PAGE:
No stopping Burke's two-year-old team as Havana's class tells
If you are going to suffer an embarrassment, there's no better kind than an embarrassment of riches.
That's what Karl Burke seems to have with his two-year-olds this year, which is particularly good news while stable star Quiet Reflection is on the sidelines.
A week ago last Sunday his filly Unfortunately won the Prix Robert Papin, before the colt Raydiance won a Listed race at Ascot on Saturday.
At Goodwood his dual Sandown Listed winner Havana Grey completed a hat-trick of classy juvenile wins with a cracking effort in the Group 3 Bombay Sapphire Molecomb Stakes, in which regular rider PJ McDonald made a beeline for the stands' rail and brought him home a length and three-quarters clear of favourite Invincible Army.
If there's a downside to the situation, it is that two of the trio will have to go for the same target next.
Burke explained: "Havana Gray will go for the Morny now, along with Unfortunately. It's a shame we have to run the two together, but both horses deserve to go for a Group 1 and that's the obvious choice for him as it's a flat track and just short of six furlongs. It should be interesting."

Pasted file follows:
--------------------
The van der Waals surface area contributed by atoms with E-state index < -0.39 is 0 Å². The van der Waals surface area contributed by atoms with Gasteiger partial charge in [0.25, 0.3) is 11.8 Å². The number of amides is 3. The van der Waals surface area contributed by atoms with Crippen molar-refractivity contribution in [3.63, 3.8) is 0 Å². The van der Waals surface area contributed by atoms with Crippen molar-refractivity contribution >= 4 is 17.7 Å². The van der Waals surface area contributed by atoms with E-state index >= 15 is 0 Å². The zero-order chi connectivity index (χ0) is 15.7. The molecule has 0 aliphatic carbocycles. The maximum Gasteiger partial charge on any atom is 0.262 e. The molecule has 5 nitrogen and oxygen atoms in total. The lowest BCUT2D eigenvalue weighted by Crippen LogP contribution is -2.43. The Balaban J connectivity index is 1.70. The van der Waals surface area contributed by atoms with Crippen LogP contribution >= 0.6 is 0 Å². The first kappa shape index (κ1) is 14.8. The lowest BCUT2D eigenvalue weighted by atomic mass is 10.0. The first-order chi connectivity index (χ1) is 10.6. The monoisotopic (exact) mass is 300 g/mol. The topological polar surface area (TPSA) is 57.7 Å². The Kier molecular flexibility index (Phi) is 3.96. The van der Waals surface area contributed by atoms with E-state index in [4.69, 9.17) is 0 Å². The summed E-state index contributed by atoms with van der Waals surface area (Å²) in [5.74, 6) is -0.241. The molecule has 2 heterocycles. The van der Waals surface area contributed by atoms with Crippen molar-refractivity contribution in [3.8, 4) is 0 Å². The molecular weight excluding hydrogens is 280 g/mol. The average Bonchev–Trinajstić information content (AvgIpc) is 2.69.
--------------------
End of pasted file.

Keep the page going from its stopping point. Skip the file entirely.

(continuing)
He added: "If we had found out today that he didn't like the ground the Morny would maybe have been out of the window, but I'd definitely be happy with that now.
"It was a concern, rather than a big worry, but when I walked the track at eight in the morning I couldn't believe how quick it was. It was beautiful ground, with a lovely strip of fresh ground on the inside by the rail and so I said to PJ he must get it all costs. He's got loads of speed and he's got a great turn of foot, as he showed again there."
McDonald said: "He's very tough and the boss was adamant I grabbed that rail, even if it meant going a bit quick early. Once he got it, and once I got after him, he was very, very tough to the line.
"He's a very good horse, and hopefully he will progress and go on to better things than today. When they have such a good attitude it makes the job a whole lot easier, and having won twice before on fast ground he's now come out and won on nearly heavy and really toughed it out."
James Tate, trainer of the runner-up, said: "He ran well. I felt that the draw put us at a disadvantage with the winner. We were racing on the other side and I feel that the better ground is on the stands' side.
"Ideally he doesn't want soft ground and neither does the winner. We think he wants fast ground, but he acted on it okay. Five or six furlongs on a quicker surface would be better."